Editorial Feature

Playground Safety and How to Make Sure Playgrounds are Safe for Children to Play In


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Article updated on 02/03/20 by Stephen Edgar

Parents are being encouraged to ensure that their children get quality physical time to play outdoors, as these activities are important for health and social development. However, play environments must be as safe as possible. The International Playground Equipment Manufacturers Association (IPEMA) provides a certification program for public play equipment and surfacing materials. Here are a few helpful hints from IPEMA's playground safety experts to help safely maximize children’s experience on the playground, while still allowing them the freedom to challenge themselves and enjoy the full benefits of their play experience.

Playground Safety

Even more than ever, during these difficult economic times, parents are looking for healthy beneficial activities, such as free play to offer family fun, Going outside to encourage children to play is one of the most important things parents can do to help a child's development; and playground safety is a critical first step in creating a positive play experience.

Tom Norquist, Past president of IPEMA and leader of Voice of Play advocacy initiative

Safe Playground Tips

IPEMA's experience in safety certification of playground equipment and surfacing has prompted this organization to issue a list of five important steps that communities should take to help ensure safety on the playground.

Spring is the perfect time to brush up on playground safety, Performing equipment and surfacing maintenance upgrades can help contribute to great play experience.

Tom Norquist, Past president of IPEMA and leader of Voice of Play advocacy initiative

Surface Type

Don't forget what's below your feet! Grass is not an acceptable surfacing for playgrounds. Falling from playground equipment is one of the main causes of injury on playgrounds. To reduce the frequency and minimize the severity of an injury from a fall, it is crucial to have certified playground surfacing, such as rubber mulch surfacing or, if budget is an issue, engineered wood fiber, poured-in-place or installed under and around the equipment on any public playground. This surfacing is certified to have sufficient depth or thickness to minimize impact injuries from falls.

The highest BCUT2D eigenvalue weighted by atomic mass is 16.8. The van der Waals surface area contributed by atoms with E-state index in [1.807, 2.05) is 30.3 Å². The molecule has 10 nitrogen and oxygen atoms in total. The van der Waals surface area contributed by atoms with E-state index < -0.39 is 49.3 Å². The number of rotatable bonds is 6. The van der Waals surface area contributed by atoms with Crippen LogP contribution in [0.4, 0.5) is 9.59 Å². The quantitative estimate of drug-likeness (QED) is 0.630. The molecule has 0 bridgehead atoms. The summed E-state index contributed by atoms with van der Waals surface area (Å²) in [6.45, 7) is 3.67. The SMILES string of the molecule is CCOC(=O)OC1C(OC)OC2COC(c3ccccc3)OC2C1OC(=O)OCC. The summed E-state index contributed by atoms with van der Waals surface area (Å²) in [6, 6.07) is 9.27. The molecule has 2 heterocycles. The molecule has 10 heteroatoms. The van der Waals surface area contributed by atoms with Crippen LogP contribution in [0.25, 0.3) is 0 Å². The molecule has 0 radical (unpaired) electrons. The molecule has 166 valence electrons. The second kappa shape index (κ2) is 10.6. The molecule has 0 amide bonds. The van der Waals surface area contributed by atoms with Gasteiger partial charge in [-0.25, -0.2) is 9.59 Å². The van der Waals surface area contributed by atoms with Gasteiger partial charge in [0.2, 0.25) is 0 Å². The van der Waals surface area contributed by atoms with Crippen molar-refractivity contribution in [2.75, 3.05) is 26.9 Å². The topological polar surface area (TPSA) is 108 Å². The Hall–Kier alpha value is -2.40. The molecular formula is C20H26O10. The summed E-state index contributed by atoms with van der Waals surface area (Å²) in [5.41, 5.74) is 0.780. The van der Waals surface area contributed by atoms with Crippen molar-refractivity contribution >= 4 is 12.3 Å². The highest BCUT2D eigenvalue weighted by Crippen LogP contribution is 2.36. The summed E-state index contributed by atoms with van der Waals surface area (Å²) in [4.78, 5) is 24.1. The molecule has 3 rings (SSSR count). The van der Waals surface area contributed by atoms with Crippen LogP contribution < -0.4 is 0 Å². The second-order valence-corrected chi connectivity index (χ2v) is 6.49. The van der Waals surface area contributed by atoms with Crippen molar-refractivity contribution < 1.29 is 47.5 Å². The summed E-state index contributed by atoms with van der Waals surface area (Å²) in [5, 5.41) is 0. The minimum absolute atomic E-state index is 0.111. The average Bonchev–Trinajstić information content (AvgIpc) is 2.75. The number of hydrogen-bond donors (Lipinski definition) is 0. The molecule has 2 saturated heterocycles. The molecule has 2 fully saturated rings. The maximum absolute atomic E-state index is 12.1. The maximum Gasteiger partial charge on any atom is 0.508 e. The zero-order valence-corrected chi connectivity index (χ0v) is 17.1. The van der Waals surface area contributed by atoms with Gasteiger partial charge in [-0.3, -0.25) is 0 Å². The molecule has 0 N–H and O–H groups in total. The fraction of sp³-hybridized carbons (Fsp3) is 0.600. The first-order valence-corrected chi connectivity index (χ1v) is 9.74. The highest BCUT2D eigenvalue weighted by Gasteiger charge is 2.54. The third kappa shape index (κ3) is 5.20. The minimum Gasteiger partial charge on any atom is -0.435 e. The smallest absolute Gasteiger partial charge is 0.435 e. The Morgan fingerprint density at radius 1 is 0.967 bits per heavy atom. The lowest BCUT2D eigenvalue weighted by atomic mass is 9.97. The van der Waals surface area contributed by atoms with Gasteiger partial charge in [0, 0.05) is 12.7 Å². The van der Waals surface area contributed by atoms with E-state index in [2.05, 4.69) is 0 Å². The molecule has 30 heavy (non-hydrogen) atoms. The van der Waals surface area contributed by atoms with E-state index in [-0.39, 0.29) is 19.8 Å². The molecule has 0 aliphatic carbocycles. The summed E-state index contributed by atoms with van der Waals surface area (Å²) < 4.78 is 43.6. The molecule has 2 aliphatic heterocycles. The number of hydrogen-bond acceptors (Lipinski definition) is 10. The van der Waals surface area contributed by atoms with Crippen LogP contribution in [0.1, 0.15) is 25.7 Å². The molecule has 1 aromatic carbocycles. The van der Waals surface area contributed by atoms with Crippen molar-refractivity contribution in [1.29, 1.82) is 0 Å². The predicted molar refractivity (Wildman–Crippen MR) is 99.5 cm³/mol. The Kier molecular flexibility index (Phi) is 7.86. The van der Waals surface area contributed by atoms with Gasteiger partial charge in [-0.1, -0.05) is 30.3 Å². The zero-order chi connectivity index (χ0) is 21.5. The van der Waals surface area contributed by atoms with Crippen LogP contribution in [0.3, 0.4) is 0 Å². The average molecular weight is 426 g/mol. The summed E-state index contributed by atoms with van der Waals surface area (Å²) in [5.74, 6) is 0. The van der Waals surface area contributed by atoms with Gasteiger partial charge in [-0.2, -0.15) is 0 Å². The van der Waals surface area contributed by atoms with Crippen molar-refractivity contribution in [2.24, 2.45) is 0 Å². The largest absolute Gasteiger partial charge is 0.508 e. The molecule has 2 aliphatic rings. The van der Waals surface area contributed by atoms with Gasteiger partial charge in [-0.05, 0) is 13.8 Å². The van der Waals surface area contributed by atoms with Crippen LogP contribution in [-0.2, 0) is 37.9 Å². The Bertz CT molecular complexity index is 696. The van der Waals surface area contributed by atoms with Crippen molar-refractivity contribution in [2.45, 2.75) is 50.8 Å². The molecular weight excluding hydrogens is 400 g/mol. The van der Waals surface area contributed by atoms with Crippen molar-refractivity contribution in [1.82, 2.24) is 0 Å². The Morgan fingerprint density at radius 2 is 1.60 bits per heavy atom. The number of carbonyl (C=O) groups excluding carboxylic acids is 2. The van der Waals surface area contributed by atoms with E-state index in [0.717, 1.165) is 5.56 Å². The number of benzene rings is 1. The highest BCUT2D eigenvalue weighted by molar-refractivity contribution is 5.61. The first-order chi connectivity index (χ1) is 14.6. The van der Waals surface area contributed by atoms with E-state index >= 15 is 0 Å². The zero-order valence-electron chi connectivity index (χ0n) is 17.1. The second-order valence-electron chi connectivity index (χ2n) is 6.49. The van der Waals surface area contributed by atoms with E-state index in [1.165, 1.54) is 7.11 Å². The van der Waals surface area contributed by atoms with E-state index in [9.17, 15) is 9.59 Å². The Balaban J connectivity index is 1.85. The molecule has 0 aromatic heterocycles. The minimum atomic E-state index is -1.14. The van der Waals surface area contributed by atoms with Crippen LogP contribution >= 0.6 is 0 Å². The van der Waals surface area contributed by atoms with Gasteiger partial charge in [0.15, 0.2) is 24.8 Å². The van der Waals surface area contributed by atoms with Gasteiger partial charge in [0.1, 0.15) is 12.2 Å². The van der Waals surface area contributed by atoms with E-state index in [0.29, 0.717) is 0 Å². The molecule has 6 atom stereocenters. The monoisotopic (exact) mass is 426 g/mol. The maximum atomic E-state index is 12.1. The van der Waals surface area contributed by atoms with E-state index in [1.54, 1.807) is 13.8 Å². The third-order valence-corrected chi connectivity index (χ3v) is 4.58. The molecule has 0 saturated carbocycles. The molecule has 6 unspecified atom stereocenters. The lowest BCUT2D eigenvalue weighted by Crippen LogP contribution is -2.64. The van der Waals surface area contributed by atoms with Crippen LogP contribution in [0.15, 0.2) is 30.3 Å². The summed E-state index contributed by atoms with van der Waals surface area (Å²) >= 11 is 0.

Safety Standards

Stand up for safety standards! Playground equipment and surfacing have been carefully evaluated by the United States Consumer Product Safety Commission and the American Society for Testing and Materials (ASTM). The standards set by these organizations help ensure that playground equipment and surfacing are age-appropriate and designed with the measurement of children's physical dimensions, skills and abilities in mind. IPEMA runs an industry-leading certification program that tests and validates that playground equipment and surfacing meet ASTM standards.

Proper Installation

Proper installation is key to safety! Playground equipment needs to be installed by people or companies experienced in assembly directions and knowledgeable about the environment surrounding the playground, including soil, drainage and the use of other construction materials, tools, equipment and machinery. The manufacturers of specific pieces of equipment can provide certified installers, or the International Playground Contractors Association can assist.

Continual Checks

You really can’t make too many safety checks. Once the equipment and surfacing are installed, it is recommended that a safety audit undertaken by a person certified in playground safety is conducted before use. This audit will identify if any of the equipment or surfacing is non-compliant and will help prioritize any issues that should be corrected before the playing begins. Remember, there should also be signage indicating the age-appropriateness of the play equipment.


Don't underestimate the need for maintenance and upkeep. It’s easy to forget, but this is one of the most important aspects of ensuring safety on a playground. Maintenance processes must be timetabled on both a routine and long-term basis. Equipment and surfaces must also be checked for signs of damage after bad weather or vandalism, as well as following periods of heavy use.

Also, equipment and its surface will show natural wear and tear each year. As a result, regular maintenance inspections and strategies for replacement should be in place to minimize hazards.

Parents and caregivers should demand maintenance and safety in their local communities and to playground owners and officials.

Tom Norquist, Past president of IPEMA and leader of Voice of Play advocacy initiative

Source: The International Playground Equipment Manufacturers Association

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